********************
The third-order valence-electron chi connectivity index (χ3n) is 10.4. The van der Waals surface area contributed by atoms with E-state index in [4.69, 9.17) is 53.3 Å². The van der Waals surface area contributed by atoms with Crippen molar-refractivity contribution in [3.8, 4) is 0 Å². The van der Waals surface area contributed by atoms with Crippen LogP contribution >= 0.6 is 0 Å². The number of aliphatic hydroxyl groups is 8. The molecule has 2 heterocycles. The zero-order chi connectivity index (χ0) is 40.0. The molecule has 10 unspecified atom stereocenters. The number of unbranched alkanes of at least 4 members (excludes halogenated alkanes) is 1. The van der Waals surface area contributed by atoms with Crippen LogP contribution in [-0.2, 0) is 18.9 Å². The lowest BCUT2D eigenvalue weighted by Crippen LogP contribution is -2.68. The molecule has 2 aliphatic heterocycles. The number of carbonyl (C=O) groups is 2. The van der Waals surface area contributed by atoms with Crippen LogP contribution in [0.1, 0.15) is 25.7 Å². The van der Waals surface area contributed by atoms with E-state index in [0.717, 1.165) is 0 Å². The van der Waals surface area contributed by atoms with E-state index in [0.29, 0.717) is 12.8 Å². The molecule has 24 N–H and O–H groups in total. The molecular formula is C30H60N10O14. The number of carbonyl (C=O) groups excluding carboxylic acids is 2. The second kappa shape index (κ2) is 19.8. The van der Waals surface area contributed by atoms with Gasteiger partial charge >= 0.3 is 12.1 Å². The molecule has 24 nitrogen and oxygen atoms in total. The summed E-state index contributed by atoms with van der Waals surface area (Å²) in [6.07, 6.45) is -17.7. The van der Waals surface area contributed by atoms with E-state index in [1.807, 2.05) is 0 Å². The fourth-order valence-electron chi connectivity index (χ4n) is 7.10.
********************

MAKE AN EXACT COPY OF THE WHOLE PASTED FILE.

The third-order valence-electron chi connectivity index (χ3n) is 10.4. The van der Waals surface area contributed by atoms with E-state index in [4.69, 9.17) is 53.3 Å². The van der Waals surface area contributed by atoms with Crippen molar-refractivity contribution in [3.8, 4) is 0 Å². The van der Waals surface area contributed by atoms with Crippen LogP contribution >= 0.6 is 0 Å². The number of aliphatic hydroxyl groups is 8. The molecule has 2 heterocycles. The zero-order chi connectivity index (χ0) is 40.0. The molecule has 10 unspecified atom stereocenters. The number of unbranched alkanes of at least 4 members (excludes halogenated alkanes) is 1. The van der Waals surface area contributed by atoms with Crippen LogP contribution in [-0.2, 0) is 18.9 Å². The lowest BCUT2D eigenvalue weighted by Crippen LogP contribution is -2.68. The molecule has 2 aliphatic heterocycles. The number of carbonyl (C=O) groups is 2. The van der Waals surface area contributed by atoms with Crippen LogP contribution in [0.1, 0.15) is 25.7 Å². The van der Waals surface area contributed by atoms with E-state index in [0.717, 1.165) is 0 Å². The van der Waals surface area contributed by atoms with E-state index in [0.29, 0.717) is 12.8 Å². The molecule has 24 N–H and O–H groups in total. The molecular formula is C30H60N10O14. The number of carbonyl (C=O) groups excluding carboxylic acids is 2. The second kappa shape index (κ2) is 19.8. The van der Waals surface area contributed by atoms with Gasteiger partial charge >= 0.3 is 12.1 Å². The molecule has 24 nitrogen and oxygen atoms in total. The summed E-state index contributed by atoms with van der Waals surface area (Å²) in [6.07, 6.45) is -17.7. The van der Waals surface area contributed by atoms with E-state index in [1.807, 2.05) is 0 Å². The fourth-order valence-electron chi connectivity index (χ4n) is 7.10.